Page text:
PS must be well spoken in at least 2 languages, must have grammar and spelling that is far above average and an ability to write – articles or anything, is a great advantage.  In addition she must be available all the time.  Before and after work – calls will start at 630am some days and the last requests / instructions from parishioners will often end after 9pm. 
PS must be as comfortable talking to the Archbishop as she is out shopping for dishliquid and toilet paper.  Diversity is the order of the day and any expectation of any 2 days being the same is non-exist.

She must be able to find priests to stand in for Masses or help at Confessions and having 14 priests on speed-dial who know you well (and like you) is a distinct advantage.

Confidentiality is key, people very often bare their souls in the priests’ office and even reception.  High levels of integrity are needed.  As are patience, empathy, generosity, humour, humour, humour, friendliness, warmth and yes, sometimes a stern voice when taken for granted by those whom you actually serve.  In addition, PS needs to be able to fill candles on a table one minute, write the bulletin the next, deal with the pile of mass intentions and see they are properly placed on the next .... she must be a master of removing paper jams in the copier (normally caused by the boss), repairing the plug of the kettle if needed and filling the fountain.  A working knowledge of labour laws to do with contracts, leave records and other staff matters is also a distinct advantage.

PS must like to drive.  It will be required. Finally an ability to read the boss' mind and try and stay one step ahead is a big plus.

So ….. for anyone who ever wondered what I do every day.  Or what this parish secretary does.  Or how we can possibly be so busy in the office Fr Chris and I.  There it is.

Read Fr Chris’ comprehensive article about 5 weeks ago which was published in the Southern Cross newspaper as his regular column.  You will be amazed to read the intense workload of a priest.  Then read my article above.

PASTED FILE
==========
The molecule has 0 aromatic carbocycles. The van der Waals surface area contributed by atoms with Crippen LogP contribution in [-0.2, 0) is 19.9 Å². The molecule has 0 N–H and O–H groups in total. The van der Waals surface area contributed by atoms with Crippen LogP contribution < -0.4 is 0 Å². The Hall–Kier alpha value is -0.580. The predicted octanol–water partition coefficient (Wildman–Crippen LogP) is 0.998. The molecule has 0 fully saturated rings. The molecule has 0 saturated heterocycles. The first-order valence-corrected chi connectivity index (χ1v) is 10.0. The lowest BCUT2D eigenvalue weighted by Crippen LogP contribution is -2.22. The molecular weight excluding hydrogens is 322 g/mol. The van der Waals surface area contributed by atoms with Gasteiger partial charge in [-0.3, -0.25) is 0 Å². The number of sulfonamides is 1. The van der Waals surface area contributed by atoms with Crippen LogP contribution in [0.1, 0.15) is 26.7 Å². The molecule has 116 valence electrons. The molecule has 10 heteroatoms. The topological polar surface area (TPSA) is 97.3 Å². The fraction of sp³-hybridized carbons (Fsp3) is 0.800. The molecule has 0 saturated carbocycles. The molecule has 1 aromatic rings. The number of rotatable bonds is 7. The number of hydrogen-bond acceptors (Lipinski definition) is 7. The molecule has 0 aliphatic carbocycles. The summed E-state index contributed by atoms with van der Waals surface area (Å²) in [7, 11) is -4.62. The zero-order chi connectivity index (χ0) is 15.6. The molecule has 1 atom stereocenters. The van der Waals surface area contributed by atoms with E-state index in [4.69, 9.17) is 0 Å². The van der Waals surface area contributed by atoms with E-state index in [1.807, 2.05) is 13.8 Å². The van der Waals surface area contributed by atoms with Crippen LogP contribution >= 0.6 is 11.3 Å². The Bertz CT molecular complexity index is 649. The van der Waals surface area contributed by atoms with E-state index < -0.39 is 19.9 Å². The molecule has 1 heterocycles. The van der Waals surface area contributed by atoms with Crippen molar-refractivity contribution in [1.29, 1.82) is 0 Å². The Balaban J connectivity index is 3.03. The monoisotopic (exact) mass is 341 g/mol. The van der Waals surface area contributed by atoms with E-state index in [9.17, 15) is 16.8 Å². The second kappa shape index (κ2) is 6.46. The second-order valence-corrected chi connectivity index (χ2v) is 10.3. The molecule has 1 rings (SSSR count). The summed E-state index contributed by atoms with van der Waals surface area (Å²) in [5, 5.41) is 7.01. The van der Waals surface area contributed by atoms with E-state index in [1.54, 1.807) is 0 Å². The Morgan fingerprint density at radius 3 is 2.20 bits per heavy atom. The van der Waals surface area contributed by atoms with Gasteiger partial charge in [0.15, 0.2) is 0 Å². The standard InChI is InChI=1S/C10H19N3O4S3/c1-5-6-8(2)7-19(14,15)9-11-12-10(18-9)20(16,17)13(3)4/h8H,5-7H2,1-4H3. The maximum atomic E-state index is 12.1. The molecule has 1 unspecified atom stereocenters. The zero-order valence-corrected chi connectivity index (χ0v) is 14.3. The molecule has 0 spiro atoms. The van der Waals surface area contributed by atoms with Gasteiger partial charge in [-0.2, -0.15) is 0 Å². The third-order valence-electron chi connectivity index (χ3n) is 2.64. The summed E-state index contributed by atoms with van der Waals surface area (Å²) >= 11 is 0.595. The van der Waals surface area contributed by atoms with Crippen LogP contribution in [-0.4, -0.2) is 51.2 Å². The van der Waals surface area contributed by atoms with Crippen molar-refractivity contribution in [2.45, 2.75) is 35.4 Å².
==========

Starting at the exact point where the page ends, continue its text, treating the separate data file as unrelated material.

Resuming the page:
I do not have time to put pearls on – I barely have time for lipstick.

Welcome to the world of a parish priest and parish secretary.  It will never be dull – you have my word.

Busy priest = Busy secretary. We are a perfect match and that is a blessing.

I would not have it any other way.  

Till soon 
c'est la vie xxx

Friday, 15 April 2016

best self. better self. what a disaster. wisdom from a nun.

Two weeks ago I commented to a friend that when I come back in my second life, I want to be a nun.  She asked why but the answer was complex .... and has nothing to do with my unbelievably awesome hubby and kids, but much more to do with a striving for excellence, compassion, kindness, near perfection and everything else that seems to come to mind when I see these ladies.  And yes, I speak to nuns regularly in my job. And yes they laugh if I say I strive to be as perfect. 

It took me longer to get my friend to stop laughing than it did to complete my nun explanation.  I do agree that when looking and listening to me, nun is not at the forefront of your mind.  Admit it. 

But yesterday I thought a lot about nuns again, because I spoke to one twice on the phone this week, and having spent time with several nuns on a social level over the last two years, I know to be true the fact that they too are striving .... to be compassionate, to be kind, to be doing the right thing ..... 

Our parish priest, as you know, had the most impact on me the day he spoke to us, a while ago already, about always trying to be "our best selves" or "our better selves".  Now let me put it out there ..... I appear to really suck at this.  I actually thought I was spending 75 percent of my life making progress at "better self" and 25 % failing dismally.  I do not know how my fellow parishioners feel they are doing - but I seem to always have either one or both my feet in it.  

I have a nun on email .... who is not a local one, which makes it better for frank discussion. I have asked myself repeatedly this week if it so hard for them as well.  She asked me what "them" encompasses.  "People like you, who God chooses for their job", I told her.  It elicited quite a chuckle over the email lines.  "Did God not choose you for your job", she asked me.  That part was easy - anyone who knows even a tiny bit about me knows that the one thing I love ridiculously much in life is my job - to have worked with people when they are getting married, having babies, saying goodbye to loved ones, placing Ashes, I get to touch their lives in a tiny tiny tiny way, but I have come to really love being with the parishioners and they shower me with love in return.  But this was not my question.  My question was is it much easier for her to be her "better self" all the time.  Is it just lay people who fail.